Male lions usually eat first. They rarely give up their fair share of the food, no matter how unjust it may appear. In fact, lionesses and cubs must frequently wait until their patriarch has done eating before they can eat.
If a male lion is not hungry, is severely outnumbered, or has recently taken over the pride, he will allow the rest of his pride to eat.
The first reason is obvious and does occur, although rarely.
In a circumstance where the lionesses are really hungry or simply irritable and outnumber the male 10:1, he may opt to back down; yet, he may also choose to enforce the law.
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A new male, one who has conquered his predecessor but has not yet earned the trust of his lionesses, may struggle to eat first, but will normally display his authority in such scenario.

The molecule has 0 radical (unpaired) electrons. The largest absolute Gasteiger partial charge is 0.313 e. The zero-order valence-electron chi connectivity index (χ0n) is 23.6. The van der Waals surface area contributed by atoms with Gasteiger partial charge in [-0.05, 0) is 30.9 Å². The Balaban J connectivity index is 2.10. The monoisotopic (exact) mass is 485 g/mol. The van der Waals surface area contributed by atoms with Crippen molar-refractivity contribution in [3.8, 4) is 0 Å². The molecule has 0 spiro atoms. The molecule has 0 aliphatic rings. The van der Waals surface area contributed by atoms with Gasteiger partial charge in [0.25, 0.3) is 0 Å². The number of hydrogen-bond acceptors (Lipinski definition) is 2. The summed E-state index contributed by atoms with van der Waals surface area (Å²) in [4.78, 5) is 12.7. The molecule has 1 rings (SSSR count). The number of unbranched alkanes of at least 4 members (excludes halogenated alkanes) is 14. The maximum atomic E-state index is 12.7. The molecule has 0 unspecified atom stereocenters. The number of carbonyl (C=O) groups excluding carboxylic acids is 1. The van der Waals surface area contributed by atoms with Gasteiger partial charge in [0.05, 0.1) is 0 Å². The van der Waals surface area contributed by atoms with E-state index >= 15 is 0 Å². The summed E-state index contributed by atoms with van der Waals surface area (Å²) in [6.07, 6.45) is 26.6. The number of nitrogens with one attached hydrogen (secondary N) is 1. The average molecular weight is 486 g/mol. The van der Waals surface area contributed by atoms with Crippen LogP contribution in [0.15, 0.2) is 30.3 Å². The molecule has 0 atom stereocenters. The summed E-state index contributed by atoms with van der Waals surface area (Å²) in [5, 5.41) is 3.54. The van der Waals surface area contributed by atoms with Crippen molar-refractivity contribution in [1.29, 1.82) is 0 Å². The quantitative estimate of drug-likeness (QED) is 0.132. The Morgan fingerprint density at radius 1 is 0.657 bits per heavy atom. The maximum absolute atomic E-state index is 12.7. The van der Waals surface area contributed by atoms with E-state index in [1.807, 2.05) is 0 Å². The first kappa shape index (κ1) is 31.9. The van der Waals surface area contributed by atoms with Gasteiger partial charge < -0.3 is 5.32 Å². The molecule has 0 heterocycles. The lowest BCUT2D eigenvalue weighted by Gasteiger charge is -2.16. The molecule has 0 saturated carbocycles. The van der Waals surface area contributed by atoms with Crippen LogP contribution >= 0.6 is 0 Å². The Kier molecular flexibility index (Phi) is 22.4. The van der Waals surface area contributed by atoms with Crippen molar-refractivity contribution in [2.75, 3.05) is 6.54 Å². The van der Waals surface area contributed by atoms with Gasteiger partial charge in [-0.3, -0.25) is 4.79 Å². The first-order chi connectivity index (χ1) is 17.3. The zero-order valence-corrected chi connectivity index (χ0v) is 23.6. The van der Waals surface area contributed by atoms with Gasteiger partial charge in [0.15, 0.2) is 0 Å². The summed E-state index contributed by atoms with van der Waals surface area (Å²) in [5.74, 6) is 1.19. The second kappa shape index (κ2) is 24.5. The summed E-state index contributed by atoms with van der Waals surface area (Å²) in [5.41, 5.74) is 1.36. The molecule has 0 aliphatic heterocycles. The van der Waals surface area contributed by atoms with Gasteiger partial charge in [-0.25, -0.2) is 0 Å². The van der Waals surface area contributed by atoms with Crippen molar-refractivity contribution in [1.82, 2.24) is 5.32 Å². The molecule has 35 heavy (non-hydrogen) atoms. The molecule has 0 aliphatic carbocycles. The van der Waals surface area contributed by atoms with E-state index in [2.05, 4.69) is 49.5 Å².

Otherwise, juvenile males who have not yet left the pride may bow to elder lionesses.
Essentially, it is not in the best interests of the pride for a male lion to go hungry. Males are larger and stronger than females, making them the primary defense against newcomers.
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If a rival male takes over a pride, the established male is exiled, and any nursing cubs are killed by the new male.
Lions and lionesses have distinct roles to play: Lions guard their area and ward off rivals while lionesses hunt, give birth, and nurture the pups. It’s a healthy family dynamic that is usually appreciated.